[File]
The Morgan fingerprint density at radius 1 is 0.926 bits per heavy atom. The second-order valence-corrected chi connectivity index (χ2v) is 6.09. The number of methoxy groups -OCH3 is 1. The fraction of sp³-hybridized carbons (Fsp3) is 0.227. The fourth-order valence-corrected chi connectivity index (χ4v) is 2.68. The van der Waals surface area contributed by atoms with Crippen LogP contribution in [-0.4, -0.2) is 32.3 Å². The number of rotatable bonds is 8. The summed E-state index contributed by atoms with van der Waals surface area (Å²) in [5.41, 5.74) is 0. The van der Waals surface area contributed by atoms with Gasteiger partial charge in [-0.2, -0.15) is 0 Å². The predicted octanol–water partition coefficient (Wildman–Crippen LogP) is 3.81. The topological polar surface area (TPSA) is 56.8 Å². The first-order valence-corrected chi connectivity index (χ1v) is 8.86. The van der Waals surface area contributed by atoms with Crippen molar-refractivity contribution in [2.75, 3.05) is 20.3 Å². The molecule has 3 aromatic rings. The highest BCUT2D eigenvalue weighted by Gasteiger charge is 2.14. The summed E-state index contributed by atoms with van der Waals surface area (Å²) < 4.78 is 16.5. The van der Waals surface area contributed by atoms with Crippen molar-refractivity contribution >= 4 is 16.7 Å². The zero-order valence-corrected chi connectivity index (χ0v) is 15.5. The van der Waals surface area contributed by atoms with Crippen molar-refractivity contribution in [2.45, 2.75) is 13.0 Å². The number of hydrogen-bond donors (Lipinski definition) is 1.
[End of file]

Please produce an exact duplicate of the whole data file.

The Morgan fingerprint density at radius 1 is 0.926 bits per heavy atom. The second-order valence-corrected chi connectivity index (χ2v) is 6.09. The number of methoxy groups -OCH3 is 1. The fraction of sp³-hybridized carbons (Fsp3) is 0.227. The fourth-order valence-corrected chi connectivity index (χ4v) is 2.68. The van der Waals surface area contributed by atoms with Crippen LogP contribution in [-0.4, -0.2) is 32.3 Å². The number of rotatable bonds is 8. The summed E-state index contributed by atoms with van der Waals surface area (Å²) in [5.41, 5.74) is 0. The van der Waals surface area contributed by atoms with Gasteiger partial charge in [-0.2, -0.15) is 0 Å². The predicted octanol–water partition coefficient (Wildman–Crippen LogP) is 3.81. The topological polar surface area (TPSA) is 56.8 Å². The first-order valence-corrected chi connectivity index (χ1v) is 8.86. The van der Waals surface area contributed by atoms with Crippen molar-refractivity contribution in [2.75, 3.05) is 20.3 Å². The molecule has 3 aromatic rings. The highest BCUT2D eigenvalue weighted by Gasteiger charge is 2.14. The summed E-state index contributed by atoms with van der Waals surface area (Å²) < 4.78 is 16.5. The van der Waals surface area contributed by atoms with Crippen molar-refractivity contribution >= 4 is 16.7 Å². The zero-order valence-corrected chi connectivity index (χ0v) is 15.5. The van der Waals surface area contributed by atoms with Crippen molar-refractivity contribution in [2.45, 2.75) is 13.0 Å². The number of hydrogen-bond donors (Lipinski definition) is 1.